Tuesday, February 2

reading challenge ideas and recommendations for 2016.

Reading challenges have gotten more and more popular over the past few years, it seems. I started tracking my reading progress on Goodreads in 2013 and checked out the challenges from Modern Mrs. Darcy and Popsugar for the first time last year. This year, I have four reading challenges on my TBR pinterest board! I'm also trying to work my way through the previous Newbery Medal Winners and the AP novel list. I don't try to check every single box - I never want reading to feel like a chore - but these lists are a great source of inspiration when I'm stuck in a reading rut or wandering aimlessly around the public library. Here are a few books I'd like to read in 2016 and my recommendations for you (titles link to Goodreads), inspired by these challenges.

From The Modern Mrs. Darcy's 2016 Reading ChallengeA book you can finish in a day

  • My pick: The Beautiful Bureaucrat by Helen Phillips (180 pages) - this one was on so many recommendation lists last year and Helen Phillip's writing has been compared to Margaret Atwood's.
  • My recommendation: If you've never read The Outsiders, what are you waiting for? S.E. Hinton basically invented the YA genre when she was 17 years old in this modern classic about a group of teenagers from the wrong side of the tracks whose rivalry with the rich kids goes too far, and the sensitive loner who gets swept up in it all. At 192 pages, you can certainly handle this one in a day.

From Popsugar's 2016 Ultimate Reading ChallengeA book based on a fairy tale
  • My pick: The Sleeper and the Spindle by Neil Gaiman - it's been over a year since I read anything by Neil Gaiman, which is completely unacceptable and must be remedied immediately. This story blends elements of Sleeping Beauty and Snow White and has been controversial because of a female-female kiss; it sounds awesome because this time around it's a young queen who sets out to save an enchanted princess.
  • My recommendation: Cinder by Marissa Meyer - I've written several posts about my love of Meyer's Lunar Chronicles series, which takes on Cinderella, Little Red Riding Hood, Rapunzel, and Snow White in a science fiction setting.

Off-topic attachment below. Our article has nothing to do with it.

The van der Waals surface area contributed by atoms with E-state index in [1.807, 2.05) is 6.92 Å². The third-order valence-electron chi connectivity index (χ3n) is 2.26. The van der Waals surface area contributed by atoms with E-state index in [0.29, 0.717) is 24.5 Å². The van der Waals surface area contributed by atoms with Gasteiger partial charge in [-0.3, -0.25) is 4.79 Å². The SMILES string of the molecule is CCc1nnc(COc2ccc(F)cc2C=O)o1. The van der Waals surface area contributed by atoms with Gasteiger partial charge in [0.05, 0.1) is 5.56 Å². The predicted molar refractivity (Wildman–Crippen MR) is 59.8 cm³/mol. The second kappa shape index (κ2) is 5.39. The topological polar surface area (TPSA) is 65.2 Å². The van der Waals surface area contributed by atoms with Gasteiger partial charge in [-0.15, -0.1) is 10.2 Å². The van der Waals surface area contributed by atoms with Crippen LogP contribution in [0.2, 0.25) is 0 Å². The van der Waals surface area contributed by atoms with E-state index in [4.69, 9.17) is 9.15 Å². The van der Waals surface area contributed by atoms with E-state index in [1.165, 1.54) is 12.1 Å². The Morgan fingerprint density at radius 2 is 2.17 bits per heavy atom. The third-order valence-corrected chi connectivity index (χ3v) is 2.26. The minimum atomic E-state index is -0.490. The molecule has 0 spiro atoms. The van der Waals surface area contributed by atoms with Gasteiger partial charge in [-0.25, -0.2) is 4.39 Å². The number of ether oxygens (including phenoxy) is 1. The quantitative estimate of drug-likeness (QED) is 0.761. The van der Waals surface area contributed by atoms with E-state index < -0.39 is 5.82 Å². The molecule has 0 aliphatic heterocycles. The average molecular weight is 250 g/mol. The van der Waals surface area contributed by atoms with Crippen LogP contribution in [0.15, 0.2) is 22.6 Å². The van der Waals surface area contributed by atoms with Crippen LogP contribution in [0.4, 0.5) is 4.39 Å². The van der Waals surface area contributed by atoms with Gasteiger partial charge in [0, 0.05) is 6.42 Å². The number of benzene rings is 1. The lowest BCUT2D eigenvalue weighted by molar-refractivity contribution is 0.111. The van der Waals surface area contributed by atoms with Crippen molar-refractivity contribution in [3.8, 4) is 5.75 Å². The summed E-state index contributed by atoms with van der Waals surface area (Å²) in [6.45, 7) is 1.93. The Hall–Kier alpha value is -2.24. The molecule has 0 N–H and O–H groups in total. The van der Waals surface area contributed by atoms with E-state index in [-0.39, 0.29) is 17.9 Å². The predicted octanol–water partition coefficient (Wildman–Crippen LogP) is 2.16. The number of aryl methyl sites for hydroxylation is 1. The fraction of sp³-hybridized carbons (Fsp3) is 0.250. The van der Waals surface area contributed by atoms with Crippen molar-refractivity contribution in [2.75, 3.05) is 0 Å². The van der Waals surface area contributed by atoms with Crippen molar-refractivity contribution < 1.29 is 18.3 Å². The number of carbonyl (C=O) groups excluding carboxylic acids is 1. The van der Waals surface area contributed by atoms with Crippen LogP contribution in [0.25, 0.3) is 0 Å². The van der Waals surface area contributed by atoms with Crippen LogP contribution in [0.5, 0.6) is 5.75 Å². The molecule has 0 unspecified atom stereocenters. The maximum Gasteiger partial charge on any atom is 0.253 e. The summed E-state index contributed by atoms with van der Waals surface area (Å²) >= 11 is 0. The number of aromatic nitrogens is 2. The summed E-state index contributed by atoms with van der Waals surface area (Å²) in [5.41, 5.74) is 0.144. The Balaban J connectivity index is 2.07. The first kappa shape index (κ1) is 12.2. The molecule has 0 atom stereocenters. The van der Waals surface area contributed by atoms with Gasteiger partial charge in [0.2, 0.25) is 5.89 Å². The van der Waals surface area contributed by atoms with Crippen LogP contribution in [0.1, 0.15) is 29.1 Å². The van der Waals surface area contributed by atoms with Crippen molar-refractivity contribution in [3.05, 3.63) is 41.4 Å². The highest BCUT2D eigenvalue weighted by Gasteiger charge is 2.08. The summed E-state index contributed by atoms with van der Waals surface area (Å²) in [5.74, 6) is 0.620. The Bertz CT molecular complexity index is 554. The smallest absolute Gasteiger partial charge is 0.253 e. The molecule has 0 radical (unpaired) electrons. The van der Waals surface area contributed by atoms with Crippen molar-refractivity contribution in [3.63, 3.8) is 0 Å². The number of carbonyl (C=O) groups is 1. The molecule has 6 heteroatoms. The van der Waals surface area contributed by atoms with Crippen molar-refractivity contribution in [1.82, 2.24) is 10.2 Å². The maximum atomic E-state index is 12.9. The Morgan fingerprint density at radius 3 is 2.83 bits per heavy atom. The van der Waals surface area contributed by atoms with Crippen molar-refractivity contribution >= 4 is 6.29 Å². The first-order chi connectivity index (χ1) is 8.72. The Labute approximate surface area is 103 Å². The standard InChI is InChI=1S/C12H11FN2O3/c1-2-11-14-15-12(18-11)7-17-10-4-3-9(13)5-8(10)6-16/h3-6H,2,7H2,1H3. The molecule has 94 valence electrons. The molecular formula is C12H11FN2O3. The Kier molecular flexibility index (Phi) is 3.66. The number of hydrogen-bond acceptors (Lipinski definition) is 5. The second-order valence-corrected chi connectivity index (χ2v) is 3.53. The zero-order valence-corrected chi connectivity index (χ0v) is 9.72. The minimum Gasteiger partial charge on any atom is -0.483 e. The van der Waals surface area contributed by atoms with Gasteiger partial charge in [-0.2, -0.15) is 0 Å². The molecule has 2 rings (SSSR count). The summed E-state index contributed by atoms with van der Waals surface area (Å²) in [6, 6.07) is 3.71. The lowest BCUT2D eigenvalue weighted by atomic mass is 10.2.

From Stxrybooks' 2016 Reading ChallengeA non-fiction book about something you've always wanted to know more about
  • My pick: Life in Motion by Misty Copeland - One of the first biographies I can remember reading growing up was about Anna Pavlova, and as a young dancer it was so fascinating to read about the history of professional ballet. Even though my own days en pointe are behind me, I'd love to learn more about what it's like to work as a dancer and especially Misty Copeland's challenging road to fame.
  • My recommendation: Orange is the New Black by Piper Kernan - You probably don't think of minimum sentencing laws, the prison system and its treatment of women as something you actually want to learn about, but I highly recommend Kernan's book - it was interesting to read about the real people the television show's colorful characters are based on, but the book also made me think about personal strength, survival, and the relationships between women.

From Worthington Ave.'s 2016 Reading ListA book from Rory Gilmore's reading list
  • My pick: The Amazing Adventures of Kavalier and Clay by Michael Chabon - This one's been on my radar since Seth Cohen was reading it on The O.C., and now that I've gotten more into superheroes myself I think I'll appreciate this story set during the golden age of comics.
  • My recommendation: The Curious Incident of the Dog in the Night-Time by Mark Haddon - An autistic young man sets out to solve the murder of a neighbor's dog and his investigation helps him make sense of the world around him. This was one of my favorites in college.

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